- June 27, 2018
- Posted by: David Marshall
- Category: manufacturing
I always thought there were a few industries that were disruption-proof.
I mean, nothing is disruption-proof, and nothing is too big to fail, but there were a couple that, before it happened, seemed like it was too big and entrenched to have anything happen to it.
At one point, we thought the news industry was disruption proof, but Craigslist and blogs, as well as free news from the Associated Press and Reuters, have made newspapers vulnerable and seen many of them shut down.
We might have thought television was disruption-proof, but YouTube, and Hulu and Netflix streaming services, have killed the TV advertising marketplace, which is having a dramatic effect on the state of television. And the DVR and that lovely 30-second skip button on TV remotes has driven advertisers crazy for the last 15+ years.
But construction! I thought construction was always going to be a solid business to be in. Sure, there are economic disruptions, like the 2008 market crash. But there is always a need for people to swing hammers and put up walls and roofs. There may be small evolutions in home building technology, like SIPs (structural insulated panels) or nail guns instead of hammers. But the principles (and principals) were always the same: a crew of builders putting up four walls and a roof, with doors, windows, and plumbing.
And yet, a startup in San Francisco and an architecture firm in The Netherlands is proving that a single machine can build a small house in a matter of hours, not months. Apis Cor built a tiny concrete house in Russia in 24 hours, while Dutch architectural firm Van Wijnen is preparing to build ” target=”_blank”>five small houses for approximately $10,000 apiece just outside of Eindhoven.
(But humans are still faster at the moment. For you John Henry fans, in 2002, a team of humans built a house for Habitat for Humanity in Alabama in 3 hours, 44 minutes, and 59 seconds, setting a world record for fastest house ever built.)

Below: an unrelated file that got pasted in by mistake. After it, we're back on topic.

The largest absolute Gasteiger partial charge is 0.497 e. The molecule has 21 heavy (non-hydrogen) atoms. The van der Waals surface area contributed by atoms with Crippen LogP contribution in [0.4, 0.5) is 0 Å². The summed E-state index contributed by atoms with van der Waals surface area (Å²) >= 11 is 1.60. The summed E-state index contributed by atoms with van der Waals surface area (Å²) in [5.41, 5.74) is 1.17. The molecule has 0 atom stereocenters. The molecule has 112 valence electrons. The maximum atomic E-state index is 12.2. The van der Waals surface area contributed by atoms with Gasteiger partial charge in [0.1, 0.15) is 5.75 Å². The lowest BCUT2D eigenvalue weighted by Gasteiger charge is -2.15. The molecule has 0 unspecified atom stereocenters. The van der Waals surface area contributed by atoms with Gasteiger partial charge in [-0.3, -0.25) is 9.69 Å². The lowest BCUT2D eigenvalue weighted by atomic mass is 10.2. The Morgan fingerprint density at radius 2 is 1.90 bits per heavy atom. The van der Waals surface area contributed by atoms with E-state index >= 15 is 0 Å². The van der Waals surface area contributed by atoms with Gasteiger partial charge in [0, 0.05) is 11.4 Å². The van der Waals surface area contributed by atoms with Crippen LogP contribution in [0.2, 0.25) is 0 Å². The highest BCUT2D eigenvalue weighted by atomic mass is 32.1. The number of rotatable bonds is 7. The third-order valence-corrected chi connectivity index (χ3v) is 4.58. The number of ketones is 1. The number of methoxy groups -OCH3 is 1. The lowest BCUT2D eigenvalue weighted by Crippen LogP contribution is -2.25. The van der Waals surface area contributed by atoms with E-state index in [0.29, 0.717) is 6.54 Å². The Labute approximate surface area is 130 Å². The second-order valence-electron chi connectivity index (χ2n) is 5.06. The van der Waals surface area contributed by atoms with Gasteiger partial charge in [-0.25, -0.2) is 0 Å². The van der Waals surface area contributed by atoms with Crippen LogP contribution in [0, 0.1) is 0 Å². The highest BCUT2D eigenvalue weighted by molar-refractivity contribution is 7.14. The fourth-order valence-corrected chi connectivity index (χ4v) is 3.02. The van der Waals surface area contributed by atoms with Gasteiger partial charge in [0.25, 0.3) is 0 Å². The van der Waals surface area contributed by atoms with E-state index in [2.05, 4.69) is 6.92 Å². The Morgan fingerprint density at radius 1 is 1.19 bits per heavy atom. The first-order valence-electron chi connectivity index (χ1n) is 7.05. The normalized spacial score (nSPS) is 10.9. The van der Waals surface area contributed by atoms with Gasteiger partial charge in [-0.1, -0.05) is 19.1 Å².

But the 3D printed houses have a few advantages that human built houses don’t: for one thing, they’re resource efficient. Since they’re printed completely with concrete, it’s possible to know exactly how much concrete is needed, which means there’s little to no waste product left over. That also reduces the energy needed to produce the house.
They also fill up a worker shortage. There is a shortage of bricklayers in The Netherlands, so a 3D-printed house could go a long way in alleviating that problem. While you might think they could just hire more bricklayers, it’s not like nobody hasn’t thought of it — there just aren’t any. If they can’t find bricklayers, then either the price of brick houses go up, fewer houses get built with brick, and/or the time to build them increases.
At this point, at least in Eindhoven, they’re printing pieces offsite and transporting them to their building location, sort of like modular sectional houses, which are built in halves and are trucked to their final destination and lifted by crane into place.
And this is only the beginning. While the initial houses are fairly small, I can imagine there’s going to be a possibility of building 1,200 – 1,500 square foot one floor houses. Also, I don’t know how they’re accounting for things like electrical boxes and cabling, or how they would build a second floor, but you can bet the designers and 3D printing experts are working on that right now.
Home building is not the same as normal manufacturing, like I’ve spent my career managing, but the principles and the disruptions by 3D printing are the same. I’m seeing instance after instance where manufacturers are using 3D printing to build parts with steel, aluminum, carbon fiber, high-density plastic, and even human tissue to create hearts and treat arthritis (another Dutch venture).
This means the future of manufacturing isn’t just fabricating and assembling products. It’s being able to service these new machines and troubleshoot problems as they arise. It means technical training and education will be critical if you want a job, which means going to college and earning technical degrees, so you can troubleshoot and program the machines. It means embracing the future, because the present day model is about to be disrupted in a major way.
I’ve been a manufacturing executive, as well as a sales and marketing professional, for a few decades. Now I help companies turn around their own business. If you would like more information, please visit my website and connect with me on Twitter or LinkedIn.
Photo credit: 3DPrinthuset (Wikimedia Commons, Creative Commons 4.0)